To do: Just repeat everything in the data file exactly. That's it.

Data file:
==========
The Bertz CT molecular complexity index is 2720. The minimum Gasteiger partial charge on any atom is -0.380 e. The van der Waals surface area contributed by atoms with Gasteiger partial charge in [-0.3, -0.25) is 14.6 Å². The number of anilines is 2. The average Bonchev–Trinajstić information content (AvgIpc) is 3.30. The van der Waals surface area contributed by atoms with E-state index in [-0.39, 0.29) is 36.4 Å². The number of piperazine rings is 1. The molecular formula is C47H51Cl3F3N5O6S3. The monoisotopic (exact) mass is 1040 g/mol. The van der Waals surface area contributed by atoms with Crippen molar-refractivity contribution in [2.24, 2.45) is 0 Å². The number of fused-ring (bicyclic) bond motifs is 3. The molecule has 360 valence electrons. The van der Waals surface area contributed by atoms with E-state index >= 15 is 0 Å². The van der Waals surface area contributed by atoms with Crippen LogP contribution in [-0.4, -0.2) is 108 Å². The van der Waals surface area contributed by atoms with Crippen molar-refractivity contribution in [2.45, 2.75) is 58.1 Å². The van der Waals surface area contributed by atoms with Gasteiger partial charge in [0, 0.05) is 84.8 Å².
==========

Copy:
The Bertz CT molecular complexity index is 2720. The minimum Gasteiger partial charge on any atom is -0.380 e. The van der Waals surface area contributed by atoms with Gasteiger partial charge in [-0.3, -0.25) is 14.6 Å². The number of anilines is 2. The average Bonchev–Trinajstić information content (AvgIpc) is 3.30. The van der Waals surface area contributed by atoms with E-state index in [-0.39, 0.29) is 36.4 Å². The number of piperazine rings is 1. The molecular formula is C47H51Cl3F3N5O6S3. The monoisotopic (exact) mass is 1040 g/mol. The van der Waals surface area contributed by atoms with Crippen molar-refractivity contribution in [2.24, 2.45) is 0 Å². The number of fused-ring (bicyclic) bond motifs is 3. The molecule has 360 valence electrons. The van der Waals surface area contributed by atoms with E-state index >= 15 is 0 Å². The van der Waals surface area contributed by atoms with Crippen LogP contribution in [-0.4, -0.2) is 108 Å². The van der Waals surface area contributed by atoms with Crippen molar-refractivity contribution in [2.45, 2.75) is 58.1 Å². The van der Waals surface area contributed by atoms with Gasteiger partial charge in [0, 0.05) is 84.8 Å².